Inducted into the Shell Rimula Wall of Fame at ReUnion 2013.
Hilton Charles Cox was born in 1929 in Nowra, on the NSW South Coast. The Cox family had been carting milk and cream in the region for almost 60 years and Hilton, along with his brother, Jack, became second generation carriers. Their father William began the family business after WW1. Hilton began driving for him at the age of 12 and was granted a 'special' licence at the age of 16 so he could legally drive. Hilton's workload included collecting 128lb, 10 gallon milk cans from dairy farms in Kangaroo Valley area and delivering them to the Nowra Dairy Factory, twice daily. He back-loaded empty cans, often collecting meat, bread, groceries and mail for the outlying farms. Between the morning and afternoon runs, Hilton would often do an extra run delivering loads of lime from Marulan, petrol from Matraville and Port Kembla and hay, wheat and rye grass seed from the rail siding at Moss Vale back to the KangarooValley farmers.
Hilton's father had initially started the business with a 1925 chain driven, solid-tyred Albion. A generation later Hilton began his trucking career in a 1951 seven ton R7 Commer. Other early trucks he drove included a 1938 Maple Leaf, 1941 OL Bedford and many other Bedfords including a 1961 KGL, 1963 KGL and 1965 KGL. Manuals from all the family trucks have been kept in mint condition together with a photo album devoted to the history of the trucks.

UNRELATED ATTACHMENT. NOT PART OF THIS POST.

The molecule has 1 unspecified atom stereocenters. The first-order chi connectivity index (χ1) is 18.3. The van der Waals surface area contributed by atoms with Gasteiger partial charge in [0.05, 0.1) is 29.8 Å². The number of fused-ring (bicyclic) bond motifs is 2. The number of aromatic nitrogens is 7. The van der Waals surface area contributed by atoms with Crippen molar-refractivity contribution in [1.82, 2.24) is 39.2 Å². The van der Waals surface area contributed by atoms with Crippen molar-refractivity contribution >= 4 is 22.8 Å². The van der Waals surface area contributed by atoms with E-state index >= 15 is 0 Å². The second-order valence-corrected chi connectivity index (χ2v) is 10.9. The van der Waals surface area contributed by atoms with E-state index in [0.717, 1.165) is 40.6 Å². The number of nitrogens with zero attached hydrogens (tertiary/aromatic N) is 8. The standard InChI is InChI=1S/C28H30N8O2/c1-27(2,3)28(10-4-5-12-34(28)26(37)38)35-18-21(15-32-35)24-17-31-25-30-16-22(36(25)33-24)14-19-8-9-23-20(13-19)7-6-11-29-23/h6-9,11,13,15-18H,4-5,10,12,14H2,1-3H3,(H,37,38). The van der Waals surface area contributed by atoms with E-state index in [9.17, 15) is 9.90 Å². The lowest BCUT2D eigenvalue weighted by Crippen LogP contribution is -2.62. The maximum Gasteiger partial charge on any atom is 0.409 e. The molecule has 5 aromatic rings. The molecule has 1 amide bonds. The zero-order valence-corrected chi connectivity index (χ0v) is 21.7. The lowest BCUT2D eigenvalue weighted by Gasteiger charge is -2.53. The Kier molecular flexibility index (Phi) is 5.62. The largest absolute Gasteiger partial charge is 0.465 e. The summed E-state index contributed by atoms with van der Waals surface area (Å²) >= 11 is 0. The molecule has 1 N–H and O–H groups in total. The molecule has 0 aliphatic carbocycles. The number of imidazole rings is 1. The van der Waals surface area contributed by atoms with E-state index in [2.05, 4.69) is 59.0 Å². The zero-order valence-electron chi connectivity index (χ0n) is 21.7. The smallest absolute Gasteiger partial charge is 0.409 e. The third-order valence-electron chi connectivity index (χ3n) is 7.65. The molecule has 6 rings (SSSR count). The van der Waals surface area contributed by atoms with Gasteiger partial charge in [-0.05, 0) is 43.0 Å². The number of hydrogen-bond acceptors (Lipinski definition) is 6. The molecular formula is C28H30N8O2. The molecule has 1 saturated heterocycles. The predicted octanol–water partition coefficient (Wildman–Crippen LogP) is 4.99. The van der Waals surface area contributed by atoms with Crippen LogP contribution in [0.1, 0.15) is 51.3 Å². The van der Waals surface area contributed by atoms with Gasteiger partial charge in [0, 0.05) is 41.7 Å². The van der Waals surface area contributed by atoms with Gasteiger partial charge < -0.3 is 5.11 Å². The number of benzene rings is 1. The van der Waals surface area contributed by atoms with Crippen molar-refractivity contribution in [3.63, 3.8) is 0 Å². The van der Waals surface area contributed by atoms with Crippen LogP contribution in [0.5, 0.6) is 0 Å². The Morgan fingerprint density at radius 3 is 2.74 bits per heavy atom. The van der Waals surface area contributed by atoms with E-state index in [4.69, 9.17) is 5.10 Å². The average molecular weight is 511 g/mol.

By 1968 Hilton's job in the family business was no longer. Milk tankers had been introduced making the milk carriers redundant. At this point, Hilton and his wife Peg, with children Jenny and David, moved to Bomaderry. Here Hilton began sub-contracting to Nowra General Agents, carrying groceries and alcohol from Bomaderry Railway Terminal to Milton and Ulladulla townships.
In 1972, Hilton again found himself carrying milk. As an employee of the Nowra Dairy Co-operative he initially delivered processed milk in refrigerated trailers with 1418 Mercedes Benz prime movers, to distribution depots on the south coast including Ulladulla, Batemans Bay and Moruya. Later he drove a 1424 Mercedes Benz towing 2,600 gallon milk tankers, often returning to the farms he regularly visited in his early days. Hilton retired in 1991 at the age of 62.
Hilton recalls he enjoyed his job, the friendships, and driving through the beautiful and sometimes foggy Kangaroo Valley. The road over Cambewarra Mountain, separating Kangaroo Valley from Nowra, was much travelled and he knew it like the back of his hand. He had names for the different landmarks on the mountain, such as the Iron Gate, the Crusher and the Red Bend. It is estimated that Hilton has driven over Cambewarra Mountain nearly 60,000 times. Hilton Cox's life story was featured in The Land in a story titled Recalling the Valley's Milk Can Days and on an ABC's school program The Story of Milk in 1990. Hilton Cox passed away on 21 July 2011 a much respected and loved member of Australia's trucking community.